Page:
I tend to struggle with the concept of behavioural extinction. Despite its place in many textbooks and journals, it doesn’t sit well in my mind.
A note for the non training theory geeks: In this context, punishment simply means to reduce the likelihood of something reoccurring, negative means to take something away, and environment refers to anything outside of the individual.
The textbooks I’ve read agree that extinction occurs when a previously reinforced behaviour no longer elicits reinforcement, thereby decreasing the likelihood of the behaviour (apart from extinction bursts) until it is eventually extinct.
The textbooks also agree that negative punishment is the process of removing a stimulus which results in the behaviour being less likely to occur in future.
What’s the difference? The two things people are quick to point out on hearing my difficulties are;
- The literature on extinction usually infers that it’s about previously reinforced behaviour. Negative punishment literature doesn’t emphasise this point. However, I don’t see a difference here because the whole function of operant behaviour is to seek appetitives and avoid aversives, thereby, exercising some degree of control over the environment. The behaviour in both contingencies has been previously reinforced either intentionally or unintentionally. If it’s not been previously reinforced then how do we explain it occurring at all?
- Negative punishment is contingent on something being removed, whereas the extinction contingency is based on nothing of significance changing in the environment. How can you have no significant change in the environment? The behaviour has been previously reinforced and now when it occurs, NOTHINGNESS! Isn’t that in itself a change in the environment? Isn’t the passing of time a significant change in the environment? If there is nothing of significance happening, then how can we say it effects change? Something significant must be happening! Extinction is to remove or block the previously reinforcing stimuli. To my mind it is clearly negative punishment. Let’s assume that you can have no significant change in the environment, we’re still left with removing something the animal wanted versus not giving something they expected, is there any real difference?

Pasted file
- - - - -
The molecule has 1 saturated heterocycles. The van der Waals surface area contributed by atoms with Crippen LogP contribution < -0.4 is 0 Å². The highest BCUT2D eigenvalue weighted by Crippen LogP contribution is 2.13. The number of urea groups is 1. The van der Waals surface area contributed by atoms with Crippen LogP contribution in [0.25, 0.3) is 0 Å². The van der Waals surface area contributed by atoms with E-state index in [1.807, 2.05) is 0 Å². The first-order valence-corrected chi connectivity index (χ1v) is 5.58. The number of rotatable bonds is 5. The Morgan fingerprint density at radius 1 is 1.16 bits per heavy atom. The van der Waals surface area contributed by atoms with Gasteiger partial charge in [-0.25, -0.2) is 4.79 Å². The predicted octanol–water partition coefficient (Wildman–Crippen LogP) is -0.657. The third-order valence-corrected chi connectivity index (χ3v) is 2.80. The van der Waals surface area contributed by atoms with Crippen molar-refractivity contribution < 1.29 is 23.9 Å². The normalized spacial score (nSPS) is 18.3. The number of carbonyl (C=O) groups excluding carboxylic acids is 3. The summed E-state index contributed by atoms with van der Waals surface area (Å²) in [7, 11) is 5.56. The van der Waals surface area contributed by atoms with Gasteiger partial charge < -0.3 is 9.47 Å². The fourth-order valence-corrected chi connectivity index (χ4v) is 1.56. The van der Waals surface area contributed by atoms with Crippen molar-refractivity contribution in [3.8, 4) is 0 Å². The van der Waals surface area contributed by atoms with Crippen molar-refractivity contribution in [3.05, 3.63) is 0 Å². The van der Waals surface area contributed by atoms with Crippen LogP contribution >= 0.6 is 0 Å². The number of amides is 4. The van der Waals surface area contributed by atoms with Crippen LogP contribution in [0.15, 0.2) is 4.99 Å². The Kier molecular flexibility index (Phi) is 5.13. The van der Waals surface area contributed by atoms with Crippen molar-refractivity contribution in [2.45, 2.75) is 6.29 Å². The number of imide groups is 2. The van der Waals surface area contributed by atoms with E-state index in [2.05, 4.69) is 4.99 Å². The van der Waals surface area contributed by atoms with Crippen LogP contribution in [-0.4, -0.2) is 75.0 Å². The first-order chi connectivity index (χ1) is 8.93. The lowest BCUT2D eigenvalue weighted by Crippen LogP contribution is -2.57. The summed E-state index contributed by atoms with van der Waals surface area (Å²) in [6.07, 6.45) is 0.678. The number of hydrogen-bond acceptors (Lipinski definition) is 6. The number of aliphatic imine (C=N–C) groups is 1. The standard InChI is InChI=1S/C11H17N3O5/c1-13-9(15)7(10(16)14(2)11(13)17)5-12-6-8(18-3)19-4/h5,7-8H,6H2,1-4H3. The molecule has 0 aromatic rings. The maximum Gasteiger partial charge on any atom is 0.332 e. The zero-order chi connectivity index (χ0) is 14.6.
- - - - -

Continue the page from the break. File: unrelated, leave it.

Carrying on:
Furthermore, has the behaviour really undergone extinction or merely been punished and therefore less likely to occur in future? Spontaneous recovery of the behaviour may occur through processes such as disinhibition, reinstatement, reacquisition or renewal, so it’s not really extinct is it? We don’t see Spontaneous recovery of the Dodo. Now that’s extinction! To my mind, extinction is simply negative punishment in a different hat.
By its very nature extinction will evoke stress (evident by extinction bursts), when there are stress free and kinder methods available to us. Let’s not dress it up as something it isn’t.
I believe the nearest thing to behavioural extinction is through the natural process of change whereby a particular behaviour stops being appetitive and therefore loses its reinforcing ability. For example, 50 year olds don’t enjoy sitting on their mother’s knee as they did during early childhood, but the change was almost certainly gradual.
Shay Kelly is the author of Dog training and behavor: a guide for everyone and Canine Enrichment: the book your dog needs you to read
2 thoughts on “Extinction, really? is it?”
Love this and thanks for sharing your thought process on it!
Personally I always think of it like a graph where we divide 1 by infinity and the line continues to approach zero but never truly does. An animal may to try something out to see if it gets a desired outcome in an infinite number of scenarios before truly giving up (and maybe it never will truly give up especially if it hasn’t learned an easier more reliable way to get its desired outcome) so in my mind that best explains it. Curious as to your thoughts?